Can solar power be beamed down from space? Yes. Is it commercially viable? Not yet

Caltech looks back on the highs and lows of the SSPD-1 project

A year after the launch of the Space Solar Power Demonstrator (SSPD-1), the California Institute of Technology (Caltech) is revealing the highs and lows of the mission.

SSPD-1 was the first space-borne prototype from Caltech's Space Solar Power Project (SSPP) and was designed to show that taking solar power gathered in orbit and transmitting it back to Earth was not just a concept popular with science fiction authors.

The testbed stopped communications with Earth on November 11, and while a commercially viable concept is still some way off, SSPD-1 has demonstrated that it does actually work.

Scientists used the Microwave Array for Power Transfer Low-orbit Experiment (MAPLE) to beam power back to Earth and to receivers in orbit. The hope is that one day, a constellation of spacecraft could turn sunlight into energy, convert it to microwaves, and transmit it to wherever it is needed.

In 2022, ESA conducted a study into space power and concluded that while the concept could work, the size and complexity – not least because of the need for technology that doesn't yet exist – made the project prohibitively expensive.

Other experiments onboard included the Deployable on-Orbit ultralight Composite Experiment (DOLCE), a 1.8 x 1.8-meter structure intended to demonstrate the architecture and packaging of technology that might go on to make up a kilometer-scale orbital power station constellation, and ALBA, a collection of 32 different types of photovoltaic cells for research into what works best in space.

DOLCE did not go exactly as planned. First, one of the wires in the deployment mechanism snagged, damaging the structure. Scientists resolved this by directly exposing the system to sunlight for warming.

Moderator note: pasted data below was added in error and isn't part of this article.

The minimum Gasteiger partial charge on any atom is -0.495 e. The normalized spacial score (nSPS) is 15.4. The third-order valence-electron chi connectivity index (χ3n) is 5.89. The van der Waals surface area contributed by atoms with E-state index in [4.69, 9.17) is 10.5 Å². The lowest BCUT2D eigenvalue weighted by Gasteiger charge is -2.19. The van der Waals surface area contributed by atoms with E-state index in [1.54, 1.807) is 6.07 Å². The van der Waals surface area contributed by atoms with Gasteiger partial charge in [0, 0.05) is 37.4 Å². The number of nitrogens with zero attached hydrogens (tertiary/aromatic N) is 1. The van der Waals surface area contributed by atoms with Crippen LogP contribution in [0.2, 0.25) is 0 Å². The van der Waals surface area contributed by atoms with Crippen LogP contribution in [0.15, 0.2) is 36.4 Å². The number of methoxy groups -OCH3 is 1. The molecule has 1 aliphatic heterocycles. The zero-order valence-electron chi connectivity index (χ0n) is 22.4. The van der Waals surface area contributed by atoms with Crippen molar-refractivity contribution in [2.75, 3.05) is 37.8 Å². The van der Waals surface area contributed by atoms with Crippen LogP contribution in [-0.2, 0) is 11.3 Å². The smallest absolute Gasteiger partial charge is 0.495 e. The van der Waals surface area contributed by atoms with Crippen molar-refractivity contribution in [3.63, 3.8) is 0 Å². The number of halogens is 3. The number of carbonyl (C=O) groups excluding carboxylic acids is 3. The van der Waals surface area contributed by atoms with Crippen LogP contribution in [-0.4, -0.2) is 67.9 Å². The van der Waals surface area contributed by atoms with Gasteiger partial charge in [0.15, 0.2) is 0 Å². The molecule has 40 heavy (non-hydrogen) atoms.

Then another part of the structure jammed, requiring scientists to use DOLCE's actuators to clear the jam. Caltech said: "Lessons from the experience … will inform the next deployment mechanism."

Glitches aside, it's all been a tremendous success and a credit to the engineers and scientists involved.

"Solar power beamed from space at commercial rates, lighting the globe, is still a future prospect. But this critical mission demonstrated that it should be an achievable future," said Caltech President Thomas F Rosenbaum, the Sonja and William Davidow Presidential Chair and professor of physics.

The mission was partly funded by billionaire philanthropist Donald Bren, inspired by an article in Popular Science on the potential of space solar power. Northrop Grumman also contributed $12.5 million between 2014 and 2017 through a sponsored research agreement.

Bren said: "The hard work and dedication of the brilliant scien­tists at Caltech have advanced our dream of providing the world with abundant, reliable, and affordable power for the benefit of all humankind."

Noble words, although we can imagine that astronomers would be not happy with yet another constellation in orbit, playing havoc with their telescopes. Particularly one described as "kilometer-scale." ®

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